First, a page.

Moving Fitness Equipment: Your Go-To Checklist

Starting off the year with healthy new exercise goals? A home gym is an ideal place to burn off some calories, but the tools involved are heavy and cumbersome. If a household relocation is on the horizon or you have plans to set up a new workout studio, ensure you move fitness equipment safely by following this advice.

 

Disassemble with care

Carefully study the instructions for disassembly for each piece of equipment. Check ahead of time that you have all manuals, and if not, a search online can help you track down replacement manuals from the item’s manufacturer. Without proper instructions, you risk damaging the item or hurting yourself in the process. Proper dismantling will help to preserve its life and protect it. When it comes time to set everything up again, follow the steps you completed to disassemble in reverse order. Make sure you arrange the cables correctly by referring to your user manuals. Watch that all the parts are securely connected so nothing shifts while in use. Test every piece of equipment carefully before use to make sure the cables and all parts are attached correctly.

 

Male hand putting weight plate on barbell. Weightlifting training preparation. Weight plate in strong hand of fitness instructor in gym closeup 

Secure moving parts

Begin by removing the cables of each piece of equipment. Roll them and place them in plastic bags marked right or left and the item or machine it came from. Continue by removing any other attachments, such as chains, ropes, straps, bars, and weight selection pins. Do this for each until only the frames are left, or as your instruction manual dictates. Any moving extensions could hurt you or scratch the walls or doors when the object is lifted for moving.

 

Make sequence your friend

Dismantle each piece of equipment carefully. If the piece of equipment includes weight plates, remove each individually and place on the floor, beginning from the top. Never relocate any piece of exercise equipment when the weight stack is still attached. During transit, it could bend or break the rod. After the weight plates have all been removed, disconnect it from the base. Every weight stack is connected differently, so make sure to refer to your manual for guidance. With just the frames remaining, take apart extending pieces to make the item smaller, lighter, and easier to move. Collect all small pieces like nuts and bolts in a bag for each item of equipment and tape it to the frame to reduce the chances of losing them.

 

Raw of dumbbell in sport club at the morning

 

Unload with a plan

Before you unpack your home gym and set the equipment up for use, think about how you want to position them. Typically, each machine should sit a minimum of 24 to 36 inches apart. Turn all pieces in the direction they should sit once assembled to make sure there is enough space for the equipment’s extensions to move and for you to comfortably walk around them.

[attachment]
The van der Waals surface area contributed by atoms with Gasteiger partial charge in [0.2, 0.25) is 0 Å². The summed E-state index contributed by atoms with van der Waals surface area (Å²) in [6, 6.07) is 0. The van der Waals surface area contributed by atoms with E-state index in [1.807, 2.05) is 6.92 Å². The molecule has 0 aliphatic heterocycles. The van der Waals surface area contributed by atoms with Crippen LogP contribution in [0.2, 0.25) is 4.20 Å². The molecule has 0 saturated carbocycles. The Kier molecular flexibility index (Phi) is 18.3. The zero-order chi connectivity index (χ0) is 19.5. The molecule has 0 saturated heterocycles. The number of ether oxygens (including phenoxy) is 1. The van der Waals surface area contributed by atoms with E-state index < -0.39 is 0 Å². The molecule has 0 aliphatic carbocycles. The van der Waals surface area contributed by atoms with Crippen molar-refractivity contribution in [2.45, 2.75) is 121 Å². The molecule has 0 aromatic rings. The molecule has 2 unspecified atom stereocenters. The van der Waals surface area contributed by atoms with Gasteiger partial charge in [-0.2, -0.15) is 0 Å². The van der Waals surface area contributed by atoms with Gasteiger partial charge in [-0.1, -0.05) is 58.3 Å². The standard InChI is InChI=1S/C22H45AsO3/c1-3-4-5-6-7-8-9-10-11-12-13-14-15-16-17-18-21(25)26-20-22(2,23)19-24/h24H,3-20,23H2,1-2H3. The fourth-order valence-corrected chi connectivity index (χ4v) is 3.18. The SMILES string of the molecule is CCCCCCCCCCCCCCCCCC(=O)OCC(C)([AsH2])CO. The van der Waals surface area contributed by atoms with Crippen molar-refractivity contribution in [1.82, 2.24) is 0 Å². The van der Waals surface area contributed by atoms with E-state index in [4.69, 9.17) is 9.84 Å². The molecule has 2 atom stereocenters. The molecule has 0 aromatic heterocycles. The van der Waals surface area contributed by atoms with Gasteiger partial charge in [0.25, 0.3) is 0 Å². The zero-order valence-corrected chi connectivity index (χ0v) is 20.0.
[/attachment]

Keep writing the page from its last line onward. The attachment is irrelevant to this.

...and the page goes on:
If you’re seeking more tips on how to make moving simpler, make sure to check out our 5 Moving Tips That Will Make Your Life Easier blog. For more helpful homeowner and moving information, read our AMJ Campbell blog.

Holiday Clean Up

After the flurry of the holidays has dissipated, it’s nice to spend some time putting the house back in order. If a move is on the horizon before the next time you plan to pull out your Christmas tree, being mindful of how much you store is important. We’ve got helpful tips on what to do with all those holiday items once the season comes to a close.

 

Holiday Lighting

When it’s time to take the lights down and get back to reality, keeping the strands separated for the next time you use them makes decorating the house a lot simpler. Purchase a hose holder to use as a large spool. Wrapping your lights will make winding, carrying, and storing light strings simple and will prevent tangles.

 

If you’re a do it yourself type, you can make your own no-tangle reel with a piece of cardboard and some scissors.

 

Leftover Wrapping Supplies

Have lots of extra paper, ribbons, and gift bags? Use a garment bag or hanging closet organizer to store items like tablecloths, seasonal linens, wrapping supplies and more. This keeps them off the ground and in one place once next year rolls around.

 

Wreaths

If you’d like to keep your wreath in pristine condition for next year, use a crush-proof wreath case to safely store and extend its life and prevent breakage. For a do-it-yourself approach, try hanging wreaths in an out of the way location on removable closet rods. Don’t forget to store wreaths in plastic bags before hanging to prevent dust from accumulating on the decorations.

 

Tree Ornaments

If you’re missing ornament boxes, try using egg crates to safely store small ornaments (Styrofoam egg cartons are best for this purpose).

 

Make Space